No. SMART. Specific, measurable, attainable, relevant, and time bound.

I hadn’t really thought about goals in this way before. I suppose because I’ve always worked in an industry where someone else was always setting the goals: like manufacturing deadlines, end of fiscal year contracts, statement of work deliveries, etc., and before this, when I was in school, the instructor or professor would tell us when are assignments are due, when the tests are and more importantly the school would set up the calendar so I always knew when the semester ended.

So deciding for myself what goals I want to reach I suppose is a relatively new concept for me and setting my own goals seem like such a daunting task until now . .

So for 2017 I’m not just going to work on my book or think about writing here or dream about what if I advanced my writing career . . . instead I’m going to make a New Year’s Resolution and set some SMART goals.

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Looking for a pen

ink joy pen

Courtesy of Google Images

I spent twenty minutes this afternoon staring at the Back to School section at Target looking for my favorite pens. Surprised to say, I must be the only one who liked them, because I couldn’t find them.

I walked out empty handed and disappointed. Something I liked. Something I used. Something I enjoyed was gone. Not longer available.

But it was just a pen.

I’ve always been particular about the pens that I write with. I don’t like really expensive ones, although I do have some of those tucked away in my desk drawer; I like inexpensive pens that I can use until they run out of ink and then them into the trash. Maybe not so Green, but so satisfying to know that I wrote so much I used up all the ink in the pen.

Something about the way a favorite style of pen feels in my hand, the way the ink flows across the page, staining the virgin paper with my words. Some pens become my favorites and I buy them over and over again – until like now, I can’t.

Most people, I suspect don’t write with pen and paper anymore. Now that lap tops, tablets are ‘de rigueur’ pens and paper (and gasp! pencils) are probably too passé for most.

But not for me. When it comes to getting my thoughts down, I want blue ink, narrow ruled paper, and the only noise? The almost indecipherable sound of the scratching across the fresh page.

I left Target empty handed. I looked at the market (their Back to School section) I also checked Amazon, but I came up empty. My favorite pen has gone the way of the rotary phone or the VCR or the ipod.

Sure there are other pens out there, willing and waiting for me.

And, I will have to try them all.

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Thoughts on my first RWA Conference



I am home. And, my head is still percolating with ideas, thoughts and techniques from my first RWA conference.

Besides getting to meet some of my favorite authors (No, I didn’t take pictures with them). I did take some stellar workshops and learned a few things that I would like to share.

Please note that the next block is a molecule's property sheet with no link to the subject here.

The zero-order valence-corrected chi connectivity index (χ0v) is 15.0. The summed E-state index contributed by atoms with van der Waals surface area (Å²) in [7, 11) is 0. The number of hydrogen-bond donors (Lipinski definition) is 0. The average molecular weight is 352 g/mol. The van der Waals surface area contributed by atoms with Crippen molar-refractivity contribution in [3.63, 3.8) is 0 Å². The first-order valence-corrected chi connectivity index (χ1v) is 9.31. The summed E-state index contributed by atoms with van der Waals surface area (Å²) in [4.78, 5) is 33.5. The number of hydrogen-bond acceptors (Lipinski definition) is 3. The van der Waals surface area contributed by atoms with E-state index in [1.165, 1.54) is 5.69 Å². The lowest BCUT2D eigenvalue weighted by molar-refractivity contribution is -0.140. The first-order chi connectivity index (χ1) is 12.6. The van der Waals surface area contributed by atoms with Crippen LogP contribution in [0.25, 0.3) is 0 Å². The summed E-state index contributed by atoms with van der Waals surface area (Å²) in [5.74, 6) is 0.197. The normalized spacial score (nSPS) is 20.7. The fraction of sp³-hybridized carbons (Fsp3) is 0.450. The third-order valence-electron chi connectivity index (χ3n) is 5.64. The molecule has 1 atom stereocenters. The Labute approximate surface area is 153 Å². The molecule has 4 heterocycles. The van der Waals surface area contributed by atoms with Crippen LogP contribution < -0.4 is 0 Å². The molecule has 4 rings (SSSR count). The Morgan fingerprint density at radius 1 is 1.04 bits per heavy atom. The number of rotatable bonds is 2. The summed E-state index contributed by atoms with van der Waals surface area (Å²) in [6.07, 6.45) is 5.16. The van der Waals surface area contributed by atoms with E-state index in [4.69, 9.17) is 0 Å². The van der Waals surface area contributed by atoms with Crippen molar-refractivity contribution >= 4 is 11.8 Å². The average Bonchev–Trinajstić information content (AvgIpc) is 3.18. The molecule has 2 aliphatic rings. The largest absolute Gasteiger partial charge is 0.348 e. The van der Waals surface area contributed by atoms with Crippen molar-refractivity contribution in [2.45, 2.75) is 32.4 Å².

• Wear comfortable shoes. Yes, it is true. If your feet hurt you are not going to have a good time or be able to listen or even smile.
  • Pack light. I mean do you really need that designer hobo bag with fifteen pounds of necessities in it? I think not.
  • It’s okay if you don’t have a tribe (a group, a circle, a posse, a gang) to hang with.
  • Even the worst presenters may have something to important to say. Yes, there were a few – one in particular- workshop which was down right bad, but I sat through it and tried to figure out what the heck the presenter was talking about. I think she had some good ideas, but was not too good at presenting them.
  • Everyone has his or her own path to success. Don’t compare yourself with others. I know. Easy to say but hard to do.
  • And finally, it is easy to pack for a trip (all that excitement and energy) than it is to unpack – just too tired to do my laundry.

Would I go again? Absolutely. However, now I must reread my notes and get back to working on my novel. My next conference is California Dreamin’ in 2017.

But until then I must get back to my writing.





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Another hot day


desert picture

Image courtesy of Google Images

Hot. Temperatures are expected to peak at 110 F.

In southern California we do expect the heat. This area is a desert, although it doesn’t resemble one any more. We have collectively altered the environment with our green lawns, trees, and swimming pools and of course our famous (or perhaps infamous) freeway system.


Image courtesy of Google Images

What we have done (over several generations) is what writers do everyday. Of course, a write doesn’t work with a shovel but rather a pen and paper.

Okay! A computer and word-processing program.

A writer takes her tools and molds her ideas, thoughts, and emotions into a story, an article or a journal. Which ever it is, it is taking what’s there (the voices rolling around in your head, the anger at an injustice, the remembrances of the days activities) and molding those emotions using words into a story.

We, as writers, change the landscape – physically pen to paper, but also by writing we change the landscape of our thoughts and when someone reads what we have written we influence or alter them as well. I mean come on, haven’t you read a book that once you finished you couldn’t get out of your head?

I have.

And sometimes as a writer, we need that intensity of emotion to write – like a hot summer day or even the bleak cold of a winter night to force us to put our ideas on to paper.

So maybe its not so bad it’s projected to 110 F today. Maybe the intense weather will melt out something that has been simmering in the back of my mind . . .

And just maybe, I’ll write a bit more.